The Equity Loan scheme is for home-buyers who wish to purchase a new build property when they cannot otherwise afford one in their area. This might be because they have an insufficient combination of the income and deposit needed to secure the level of mortgage required.
These include first-time buyers who are trying to get onto the property ladder and ‘second-movers’ who are needing to move up the ladder to a bigger home. These loans are not available for Buy-to-Let landlords or second homeowners.
Who is eligible – and for what types of property?
- Existing homeowners and first-time buyers
- Buyers with a minimum deposit of 5% of the purchase price
- Buyers who are borrowing from a participating lender
- Available in England on new build properties worth up to £600,000, up to £400,000 in Scotland and £300,000 for the version in Wales
- Properties available for the scheme include residential properties
- Your only property, so you cannot have an interest in any other property
How does it work?
You will need to put down a deposit of at least 5% of the property price. The government will give you an equity loan for up to 20%, interest-free, for the first five years, and you will need a mortgage of 75% to cover the rest.
As a result of providing you with this assistance, the government is entitled to its money back, plus a share in the future sale proceeds equal to the percentage contribution it made to assist your purchase.
This type of loan is known as a ‘shared equity’ mortgage.
If the home in the graphic above sold for £250,000, making a £50,000 ‘profit’, you’d get £200,000 (£150,000 from your mortgage, £10,000 cash deposit back and £40,000 as 80% share of the ‘profit’) and pay back £50,000 to the government (the £40,000 equity loan, plus an extra £10,000 as 20% share of the ‘profit’). You’d need to pay off your mortgage with your share of the money.
When will I have to pay back the equity loan?
The home will be in your name, which means you can sell it at any time. However, you will have to pay back the equity loan when you sell your home or at the end of your mortgage term – whichever comes first. Please see above an example of how much you might have to pay. You can also pay back the equity loan without selling your home. If you do this the minimum repayment is 10% of the current value of the property at the time of repayment.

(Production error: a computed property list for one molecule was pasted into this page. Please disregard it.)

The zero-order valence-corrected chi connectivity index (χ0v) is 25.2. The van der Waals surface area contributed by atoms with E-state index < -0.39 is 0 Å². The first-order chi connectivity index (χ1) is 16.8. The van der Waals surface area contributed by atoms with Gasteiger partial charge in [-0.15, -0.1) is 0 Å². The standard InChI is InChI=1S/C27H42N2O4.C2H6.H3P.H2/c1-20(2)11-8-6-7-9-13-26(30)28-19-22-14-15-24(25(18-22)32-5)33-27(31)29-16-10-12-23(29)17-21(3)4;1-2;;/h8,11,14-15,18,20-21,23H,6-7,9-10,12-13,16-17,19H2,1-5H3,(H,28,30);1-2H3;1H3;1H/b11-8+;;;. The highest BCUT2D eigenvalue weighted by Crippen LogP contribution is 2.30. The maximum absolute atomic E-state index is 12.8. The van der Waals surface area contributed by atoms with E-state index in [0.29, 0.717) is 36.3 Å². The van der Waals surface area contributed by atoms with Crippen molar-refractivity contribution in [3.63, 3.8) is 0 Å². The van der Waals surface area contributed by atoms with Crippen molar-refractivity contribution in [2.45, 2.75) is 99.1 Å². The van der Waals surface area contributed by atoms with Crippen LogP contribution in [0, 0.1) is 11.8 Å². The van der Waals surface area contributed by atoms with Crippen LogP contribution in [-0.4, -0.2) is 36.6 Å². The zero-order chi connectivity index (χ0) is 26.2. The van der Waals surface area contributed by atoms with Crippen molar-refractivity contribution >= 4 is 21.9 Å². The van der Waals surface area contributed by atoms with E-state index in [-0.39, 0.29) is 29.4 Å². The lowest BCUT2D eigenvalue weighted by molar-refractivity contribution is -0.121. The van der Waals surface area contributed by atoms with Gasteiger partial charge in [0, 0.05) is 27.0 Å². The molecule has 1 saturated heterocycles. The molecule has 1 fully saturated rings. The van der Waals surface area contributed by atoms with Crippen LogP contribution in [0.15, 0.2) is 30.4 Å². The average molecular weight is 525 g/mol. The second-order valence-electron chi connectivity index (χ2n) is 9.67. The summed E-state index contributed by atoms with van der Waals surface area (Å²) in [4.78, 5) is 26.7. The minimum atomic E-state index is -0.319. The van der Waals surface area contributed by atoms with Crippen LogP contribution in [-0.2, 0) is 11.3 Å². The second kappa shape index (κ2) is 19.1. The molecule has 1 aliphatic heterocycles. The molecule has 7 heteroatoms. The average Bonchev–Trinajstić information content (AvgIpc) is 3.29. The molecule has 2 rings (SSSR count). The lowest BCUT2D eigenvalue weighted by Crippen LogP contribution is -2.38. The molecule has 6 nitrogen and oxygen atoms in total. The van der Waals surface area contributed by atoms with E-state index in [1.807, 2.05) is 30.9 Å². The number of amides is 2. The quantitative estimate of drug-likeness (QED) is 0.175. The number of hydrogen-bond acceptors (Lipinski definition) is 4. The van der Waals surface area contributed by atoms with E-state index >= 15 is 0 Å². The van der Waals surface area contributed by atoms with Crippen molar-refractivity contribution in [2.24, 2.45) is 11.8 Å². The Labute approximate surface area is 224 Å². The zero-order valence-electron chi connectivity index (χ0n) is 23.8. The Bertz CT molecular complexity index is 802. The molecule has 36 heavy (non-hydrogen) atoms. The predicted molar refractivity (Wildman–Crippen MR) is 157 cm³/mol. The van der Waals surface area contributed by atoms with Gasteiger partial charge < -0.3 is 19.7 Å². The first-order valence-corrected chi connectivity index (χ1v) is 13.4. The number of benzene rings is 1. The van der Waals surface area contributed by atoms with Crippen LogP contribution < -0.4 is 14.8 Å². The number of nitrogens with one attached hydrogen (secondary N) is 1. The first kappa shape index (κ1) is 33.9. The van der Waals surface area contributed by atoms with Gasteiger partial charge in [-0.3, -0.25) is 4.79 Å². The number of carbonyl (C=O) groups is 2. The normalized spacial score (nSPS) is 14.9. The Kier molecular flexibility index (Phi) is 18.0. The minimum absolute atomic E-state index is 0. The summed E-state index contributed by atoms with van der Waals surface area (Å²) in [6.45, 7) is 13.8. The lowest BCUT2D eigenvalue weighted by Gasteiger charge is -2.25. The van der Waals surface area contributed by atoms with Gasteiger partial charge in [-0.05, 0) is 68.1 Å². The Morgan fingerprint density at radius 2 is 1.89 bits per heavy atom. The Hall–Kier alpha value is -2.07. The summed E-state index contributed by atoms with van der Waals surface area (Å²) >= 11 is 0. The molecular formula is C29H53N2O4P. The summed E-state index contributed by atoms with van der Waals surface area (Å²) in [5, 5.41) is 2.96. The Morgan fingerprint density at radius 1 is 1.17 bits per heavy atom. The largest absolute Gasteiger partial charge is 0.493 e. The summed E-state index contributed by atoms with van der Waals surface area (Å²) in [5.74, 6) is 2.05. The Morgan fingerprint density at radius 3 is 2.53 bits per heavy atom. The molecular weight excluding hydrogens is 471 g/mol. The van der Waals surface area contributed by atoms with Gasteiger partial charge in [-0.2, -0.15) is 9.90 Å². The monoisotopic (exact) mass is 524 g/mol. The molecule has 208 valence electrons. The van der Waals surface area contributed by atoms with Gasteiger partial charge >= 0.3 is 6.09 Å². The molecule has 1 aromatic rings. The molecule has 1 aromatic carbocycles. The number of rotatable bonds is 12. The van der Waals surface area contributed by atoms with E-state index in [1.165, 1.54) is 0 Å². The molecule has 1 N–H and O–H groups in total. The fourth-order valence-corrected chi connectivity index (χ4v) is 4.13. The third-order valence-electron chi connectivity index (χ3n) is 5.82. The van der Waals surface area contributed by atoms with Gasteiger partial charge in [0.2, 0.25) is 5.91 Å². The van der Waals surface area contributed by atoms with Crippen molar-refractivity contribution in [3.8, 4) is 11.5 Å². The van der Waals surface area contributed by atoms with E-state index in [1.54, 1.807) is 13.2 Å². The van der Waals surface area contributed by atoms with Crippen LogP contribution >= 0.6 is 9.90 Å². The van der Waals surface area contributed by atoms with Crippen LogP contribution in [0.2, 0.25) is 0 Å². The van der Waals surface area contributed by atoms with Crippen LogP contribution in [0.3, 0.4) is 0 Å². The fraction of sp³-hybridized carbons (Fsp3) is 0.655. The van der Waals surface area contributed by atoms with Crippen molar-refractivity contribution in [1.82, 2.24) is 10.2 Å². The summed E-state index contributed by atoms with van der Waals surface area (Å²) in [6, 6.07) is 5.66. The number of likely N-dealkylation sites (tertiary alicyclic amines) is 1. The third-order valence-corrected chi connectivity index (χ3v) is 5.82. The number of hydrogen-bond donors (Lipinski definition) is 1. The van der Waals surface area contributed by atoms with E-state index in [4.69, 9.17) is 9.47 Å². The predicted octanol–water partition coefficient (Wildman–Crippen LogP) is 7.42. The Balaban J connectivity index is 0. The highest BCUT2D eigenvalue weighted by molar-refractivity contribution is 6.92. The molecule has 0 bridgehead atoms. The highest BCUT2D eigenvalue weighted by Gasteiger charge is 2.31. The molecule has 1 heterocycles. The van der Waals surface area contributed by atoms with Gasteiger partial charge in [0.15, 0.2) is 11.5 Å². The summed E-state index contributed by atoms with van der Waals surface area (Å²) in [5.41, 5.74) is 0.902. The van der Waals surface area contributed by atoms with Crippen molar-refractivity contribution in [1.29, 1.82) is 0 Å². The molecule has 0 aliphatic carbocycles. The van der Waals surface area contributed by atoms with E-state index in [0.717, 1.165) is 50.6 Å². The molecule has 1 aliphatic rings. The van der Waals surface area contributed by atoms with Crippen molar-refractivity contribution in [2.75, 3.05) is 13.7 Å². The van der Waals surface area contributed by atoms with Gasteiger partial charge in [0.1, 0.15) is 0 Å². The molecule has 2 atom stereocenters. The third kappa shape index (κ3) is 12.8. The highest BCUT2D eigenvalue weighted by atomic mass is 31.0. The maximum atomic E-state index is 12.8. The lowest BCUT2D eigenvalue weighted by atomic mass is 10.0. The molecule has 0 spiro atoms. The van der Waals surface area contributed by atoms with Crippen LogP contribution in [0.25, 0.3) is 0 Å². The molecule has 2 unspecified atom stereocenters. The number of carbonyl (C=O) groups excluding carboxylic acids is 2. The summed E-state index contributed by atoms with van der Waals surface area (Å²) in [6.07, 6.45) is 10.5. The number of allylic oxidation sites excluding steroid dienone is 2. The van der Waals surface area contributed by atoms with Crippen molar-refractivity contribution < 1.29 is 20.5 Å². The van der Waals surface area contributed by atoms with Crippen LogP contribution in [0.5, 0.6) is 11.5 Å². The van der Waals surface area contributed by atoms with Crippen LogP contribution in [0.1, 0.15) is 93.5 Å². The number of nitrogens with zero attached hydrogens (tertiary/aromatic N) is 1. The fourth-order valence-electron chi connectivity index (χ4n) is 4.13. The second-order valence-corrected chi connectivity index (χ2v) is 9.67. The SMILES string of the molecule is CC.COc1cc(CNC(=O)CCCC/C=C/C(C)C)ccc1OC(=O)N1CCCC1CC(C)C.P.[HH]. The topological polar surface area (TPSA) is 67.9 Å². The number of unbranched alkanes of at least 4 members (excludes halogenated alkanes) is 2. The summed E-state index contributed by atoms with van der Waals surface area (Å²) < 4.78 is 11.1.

There is additional useful information on the Money Advice Service website.
Are there any fees for the equity loan?
You will not be charged loan fees for the first five years of owning your home, but, in the 6th year, you will be charged a fee of 1.75% of the loan’s value. After this, the fee will increase every year in line with inflation. The annual increase in the fees is worked out by using the Retail Prices Index (RPI) plus 1%.
For instance, if the RPI is 5% at the end of Year 6 of your Equity Loan, the fee will increase by 6% from 1.75% in Year 6 to 1.86% in Year 7 (which is 1.75% + (1.75% x 6%) = 1.86%).
Interest is not charged on the version in Scotland.
Your mortgage adviser can provide you with a more detailed illustration when they help you with finding the right mortgage.
A government-appointed Help to Buy agent will contact you before the fees start, to set up monthly payments with your bank. You will also be sent a statement about your equity loan each year.
What are the interest rates on the mortgage loan?
Lenders offer more competitive rates to borrowers with bigger deposits as they carry less risk. This scheme means that they are only lending 75% of the property value rather than 95% which means you will benefit from cheaper rates of interest than you usually would.
For how long is it available?
It started on 1 April 2013 and the end date has been extended until 2020 for the English version. The Scotland and Wales schemes are set to end in 2016.